Organizations dismantled some great talent-management programs of the past because economic conditions precluded the need for them. With the talent shortage growing, should there be a concerted effort to revitalize such programs?
Last month, I explained that most of the "hot" practices in talent management, such as coaching, succession planning, rotational assignments, etc., were actually well-established by 1950. Most of these practices are being described now as novel.
Why is this interesting? Recognizing that these practices were once popular, then became so uncommon that within a generation even experts in the field had forgotten about them, and now are hot again suggests something about the changeable nature of best practices.
The best practices in talent management fell out of favor in the 1970s because the economy changed in ways that made them dysfunctional.
The 1950s practices of long-term manpower planning, extensive management-development practices, and succession planning were premised on two important assumptions. The first was that businesses could forecast with reasonable accuracy what their business needs would be a decade or more in advance. Second, they could be reasonably sure that the talent in their developmental "pipelines" would be there a decade or more into the future.
In the 1970s, those assumptions proved false.
Economic forecasts anticipated corporate growth rates of about 6 percent per year, but following the oil price shocks, actual growth rates turned out to be close to zero.
As a result, the manpower and development plans ended up turning out much more talent than was needed, year after year, because the "pipelines" were set in motion years in advance and could not easily be turned off.
When the 1981 recession hit -- the deepest downturn since the Great Depression -- employers began a process of "restructuring" that cut the jobs and the people that had been created to hold the excess talent that had been produced during the 1970s.
While they were at it, they cut the programs that developed and planned for talent and the staff that supported them. After all, if the priority had shifted from growing talent to cutting talent, why should we spend the resources to keep growing it?
Eventually the economy recovered and the demand for talent picked up again. Instead of growing talent from within, however, employers could now find it on the outside market. This was a lot cheaper. The supply of well-trained talent that had been laid-off from corporations was abundant. There was still no need to grow talent from within.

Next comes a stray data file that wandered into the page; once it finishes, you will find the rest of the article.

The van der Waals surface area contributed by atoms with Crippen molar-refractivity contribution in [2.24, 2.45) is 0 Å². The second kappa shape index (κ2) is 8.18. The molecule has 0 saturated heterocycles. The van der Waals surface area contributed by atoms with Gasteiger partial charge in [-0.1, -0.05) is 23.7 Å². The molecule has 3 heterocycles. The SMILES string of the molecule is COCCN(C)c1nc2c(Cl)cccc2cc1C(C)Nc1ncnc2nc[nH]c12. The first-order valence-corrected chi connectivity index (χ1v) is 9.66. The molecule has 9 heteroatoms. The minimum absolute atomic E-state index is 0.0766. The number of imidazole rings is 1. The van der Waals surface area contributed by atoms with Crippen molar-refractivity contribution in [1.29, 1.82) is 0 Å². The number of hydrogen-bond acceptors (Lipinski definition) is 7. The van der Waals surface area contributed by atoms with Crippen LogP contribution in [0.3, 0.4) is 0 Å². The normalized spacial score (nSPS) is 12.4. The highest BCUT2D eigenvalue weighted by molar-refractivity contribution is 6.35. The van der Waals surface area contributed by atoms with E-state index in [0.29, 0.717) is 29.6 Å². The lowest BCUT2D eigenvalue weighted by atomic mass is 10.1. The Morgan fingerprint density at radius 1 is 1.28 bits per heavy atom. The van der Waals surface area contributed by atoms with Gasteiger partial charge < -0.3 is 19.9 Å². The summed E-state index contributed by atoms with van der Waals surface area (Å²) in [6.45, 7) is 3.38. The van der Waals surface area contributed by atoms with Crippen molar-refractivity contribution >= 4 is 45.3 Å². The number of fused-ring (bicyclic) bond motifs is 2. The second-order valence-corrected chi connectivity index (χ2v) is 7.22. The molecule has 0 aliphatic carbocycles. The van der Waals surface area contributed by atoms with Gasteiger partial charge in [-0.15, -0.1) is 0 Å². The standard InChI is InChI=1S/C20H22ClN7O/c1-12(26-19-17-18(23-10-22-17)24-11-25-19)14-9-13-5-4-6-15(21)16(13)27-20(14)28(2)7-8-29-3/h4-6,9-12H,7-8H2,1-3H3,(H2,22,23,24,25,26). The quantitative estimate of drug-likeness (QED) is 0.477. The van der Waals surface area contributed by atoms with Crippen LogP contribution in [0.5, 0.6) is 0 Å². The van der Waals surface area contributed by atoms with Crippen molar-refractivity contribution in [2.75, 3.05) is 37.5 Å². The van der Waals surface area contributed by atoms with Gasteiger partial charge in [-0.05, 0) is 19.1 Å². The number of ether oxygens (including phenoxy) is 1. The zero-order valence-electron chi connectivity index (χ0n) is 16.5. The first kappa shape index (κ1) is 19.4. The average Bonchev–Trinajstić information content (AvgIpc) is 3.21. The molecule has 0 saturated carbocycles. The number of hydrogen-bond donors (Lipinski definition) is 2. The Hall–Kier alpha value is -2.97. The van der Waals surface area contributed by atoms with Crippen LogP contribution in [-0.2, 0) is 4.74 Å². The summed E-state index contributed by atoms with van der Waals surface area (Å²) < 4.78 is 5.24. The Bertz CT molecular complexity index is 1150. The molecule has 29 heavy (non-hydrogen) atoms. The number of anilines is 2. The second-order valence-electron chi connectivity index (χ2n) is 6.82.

The 1990s offered the longest economic expansion in U.S, history, eventually running down that surplus of talent. Concerns about "talent shortages" became common as did frustration with outside hiring. The demand for alternative approaches grew.
By the end of that decade, however, it had been 20 years, almost a generation, since the traditional talent management practices began to unravel. Virtually everyone who had been a champion of that older system was now retired.
And that is why the old practices could resurface as something new.
What do we take away from this? Were the executives who built the earlier system crafty or profligate? Were those who dismantled it in the 1980s efficient cost-cutters or shortsighted? Are those who want to reinstate the earlier system charlatans or visionaries?
The system put in place for managing talent in the 1950s made perfect sense in an era where forecasts were accurate and where all talent had to be developed internally.
Dismantling it made sense after 1980 because uncertainty in business was so great that long-term planning no longer worked.
The first lesson, therefore, is that the idea of best practices independent of the economic and business environment in which they operate is mistaken.
How about those proposals to reinvent the 1950s practices? Here, we have to ask ourselves a simple question: Do we think the economy in 2007 and into the foreseeable future looks more like the 1950s or the 1980s?
Are we in an environment where companies can forecast and plan their future, as in the 1950s, or is the world such that uncertainty is the rule -- and the ability to respond to changes, rather than long-range planning, is the key to success?
There may be a few organizations that can still plan accurately for the future (government, for example), but most businesses cannot.
The error rate on one-year business forecasts in the United States is about 30 percent, and the accuracy deteriorates quickly further out. Organizations that assume they can plan away uncertainty are engaging in wishful thinking.
That leaves us with a big challenge that I will write more about in future columns. Most organizations want some alternative to relying on outside hiring for their talent, but simply reinventing the 1950s models with their emphasis on long-term planning isn't likely to work, either.
We need a new model.